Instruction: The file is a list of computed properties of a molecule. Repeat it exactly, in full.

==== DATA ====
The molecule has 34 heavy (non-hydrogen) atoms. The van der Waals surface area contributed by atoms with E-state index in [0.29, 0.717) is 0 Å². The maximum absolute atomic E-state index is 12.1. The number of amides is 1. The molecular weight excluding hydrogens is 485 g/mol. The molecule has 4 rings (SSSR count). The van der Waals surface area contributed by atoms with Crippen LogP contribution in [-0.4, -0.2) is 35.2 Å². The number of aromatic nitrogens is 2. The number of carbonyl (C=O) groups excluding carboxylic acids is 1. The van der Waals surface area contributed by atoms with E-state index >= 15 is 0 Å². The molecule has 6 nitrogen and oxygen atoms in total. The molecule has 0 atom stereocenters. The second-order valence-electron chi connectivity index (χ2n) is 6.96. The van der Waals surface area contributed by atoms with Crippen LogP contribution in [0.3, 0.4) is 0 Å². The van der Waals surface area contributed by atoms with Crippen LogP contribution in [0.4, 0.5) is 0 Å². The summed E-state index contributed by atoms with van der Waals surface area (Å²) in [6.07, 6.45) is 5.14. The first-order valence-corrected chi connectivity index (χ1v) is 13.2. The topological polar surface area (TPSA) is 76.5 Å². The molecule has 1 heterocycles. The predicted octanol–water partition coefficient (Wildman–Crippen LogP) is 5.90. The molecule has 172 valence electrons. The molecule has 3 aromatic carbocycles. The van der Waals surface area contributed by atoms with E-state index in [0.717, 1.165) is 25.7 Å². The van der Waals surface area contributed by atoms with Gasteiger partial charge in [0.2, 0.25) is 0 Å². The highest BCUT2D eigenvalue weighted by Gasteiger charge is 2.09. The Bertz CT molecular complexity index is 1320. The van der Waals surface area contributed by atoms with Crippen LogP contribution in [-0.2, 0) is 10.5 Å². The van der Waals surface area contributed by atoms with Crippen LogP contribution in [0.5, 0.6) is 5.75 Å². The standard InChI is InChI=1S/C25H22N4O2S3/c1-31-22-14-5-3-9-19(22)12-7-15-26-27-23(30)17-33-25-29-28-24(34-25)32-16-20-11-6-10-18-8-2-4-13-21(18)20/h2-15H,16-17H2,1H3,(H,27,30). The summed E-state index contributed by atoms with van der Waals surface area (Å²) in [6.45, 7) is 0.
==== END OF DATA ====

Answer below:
The molecule has 34 heavy (non-hydrogen) atoms. The van der Waals surface area contributed by atoms with E-state index in [0.29, 0.717) is 0 Å². The maximum absolute atomic E-state index is 12.1. The number of amides is 1. The molecular weight excluding hydrogens is 485 g/mol. The molecule has 4 rings (SSSR count). The van der Waals surface area contributed by atoms with Crippen LogP contribution in [-0.4, -0.2) is 35.2 Å². The number of aromatic nitrogens is 2. The number of carbonyl (C=O) groups excluding carboxylic acids is 1. The van der Waals surface area contributed by atoms with E-state index >= 15 is 0 Å². The molecule has 6 nitrogen and oxygen atoms in total. The molecule has 0 atom stereocenters. The second-order valence-electron chi connectivity index (χ2n) is 6.96. The van der Waals surface area contributed by atoms with Crippen LogP contribution in [0.3, 0.4) is 0 Å². The van der Waals surface area contributed by atoms with Crippen LogP contribution in [0.4, 0.5) is 0 Å². The summed E-state index contributed by atoms with van der Waals surface area (Å²) in [6.07, 6.45) is 5.14. The first-order valence-corrected chi connectivity index (χ1v) is 13.2. The topological polar surface area (TPSA) is 76.5 Å². The molecule has 1 heterocycles. The predicted octanol–water partition coefficient (Wildman–Crippen LogP) is 5.90. The molecule has 172 valence electrons. The molecule has 3 aromatic carbocycles. The van der Waals surface area contributed by atoms with E-state index in [0.717, 1.165) is 25.7 Å². The van der Waals surface area contributed by atoms with Gasteiger partial charge in [0.2, 0.25) is 0 Å². The highest BCUT2D eigenvalue weighted by Gasteiger charge is 2.09. The Bertz CT molecular complexity index is 1320. The van der Waals surface area contributed by atoms with Crippen LogP contribution in [-0.2, 0) is 10.5 Å². The van der Waals surface area contributed by atoms with Crippen LogP contribution in [0.5, 0.6) is 5.75 Å². The standard InChI is InChI=1S/C25H22N4O2S3/c1-31-22-14-5-3-9-19(22)12-7-15-26-27-23(30)17-33-25-29-28-24(34-25)32-16-20-11-6-10-18-8-2-4-13-21(18)20/h2-15H,16-17H2,1H3,(H,27,30). The summed E-state index contributed by atoms with van der Waals surface area (Å²) in [6.45, 7) is 0.